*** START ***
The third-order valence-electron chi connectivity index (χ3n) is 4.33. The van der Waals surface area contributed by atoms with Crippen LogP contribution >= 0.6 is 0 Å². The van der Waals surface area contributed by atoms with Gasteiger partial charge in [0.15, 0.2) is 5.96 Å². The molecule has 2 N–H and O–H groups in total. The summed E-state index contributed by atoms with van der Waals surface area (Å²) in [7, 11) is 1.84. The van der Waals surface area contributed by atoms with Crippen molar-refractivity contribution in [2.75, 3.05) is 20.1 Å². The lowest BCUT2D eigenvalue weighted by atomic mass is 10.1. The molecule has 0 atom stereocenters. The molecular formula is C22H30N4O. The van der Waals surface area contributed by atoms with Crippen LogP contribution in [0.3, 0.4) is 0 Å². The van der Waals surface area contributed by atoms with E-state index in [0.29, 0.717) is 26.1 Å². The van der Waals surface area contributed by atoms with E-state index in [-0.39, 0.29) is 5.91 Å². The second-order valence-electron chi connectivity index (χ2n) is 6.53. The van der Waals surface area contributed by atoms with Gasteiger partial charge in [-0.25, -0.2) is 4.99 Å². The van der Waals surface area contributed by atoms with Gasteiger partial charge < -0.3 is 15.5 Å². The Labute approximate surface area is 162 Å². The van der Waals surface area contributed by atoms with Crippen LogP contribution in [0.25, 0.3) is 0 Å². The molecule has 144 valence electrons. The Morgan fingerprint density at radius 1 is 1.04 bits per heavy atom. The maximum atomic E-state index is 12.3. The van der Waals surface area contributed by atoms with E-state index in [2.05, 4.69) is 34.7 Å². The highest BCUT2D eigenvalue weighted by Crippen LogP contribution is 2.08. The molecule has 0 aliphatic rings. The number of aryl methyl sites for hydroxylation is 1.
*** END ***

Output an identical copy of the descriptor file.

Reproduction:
The third-order valence-electron chi connectivity index (χ3n) is 4.33. The van der Waals surface area contributed by atoms with Crippen LogP contribution >= 0.6 is 0 Å². The van der Waals surface area contributed by atoms with Gasteiger partial charge in [0.15, 0.2) is 5.96 Å². The molecule has 2 N–H and O–H groups in total. The summed E-state index contributed by atoms with van der Waals surface area (Å²) in [7, 11) is 1.84. The van der Waals surface area contributed by atoms with Crippen molar-refractivity contribution in [2.75, 3.05) is 20.1 Å². The lowest BCUT2D eigenvalue weighted by atomic mass is 10.1. The molecule has 0 atom stereocenters. The molecular formula is C22H30N4O. The van der Waals surface area contributed by atoms with Crippen LogP contribution in [0.3, 0.4) is 0 Å². The van der Waals surface area contributed by atoms with E-state index in [0.29, 0.717) is 26.1 Å². The van der Waals surface area contributed by atoms with E-state index in [-0.39, 0.29) is 5.91 Å². The second-order valence-electron chi connectivity index (χ2n) is 6.53. The van der Waals surface area contributed by atoms with Gasteiger partial charge in [-0.25, -0.2) is 4.99 Å². The van der Waals surface area contributed by atoms with Gasteiger partial charge < -0.3 is 15.5 Å². The Labute approximate surface area is 162 Å². The van der Waals surface area contributed by atoms with Crippen LogP contribution in [0.25, 0.3) is 0 Å². The molecule has 144 valence electrons. The Morgan fingerprint density at radius 1 is 1.04 bits per heavy atom. The maximum atomic E-state index is 12.3. The van der Waals surface area contributed by atoms with E-state index in [2.05, 4.69) is 34.7 Å². The highest BCUT2D eigenvalue weighted by Crippen LogP contribution is 2.08. The molecule has 0 aliphatic rings. The number of aryl methyl sites for hydroxylation is 1.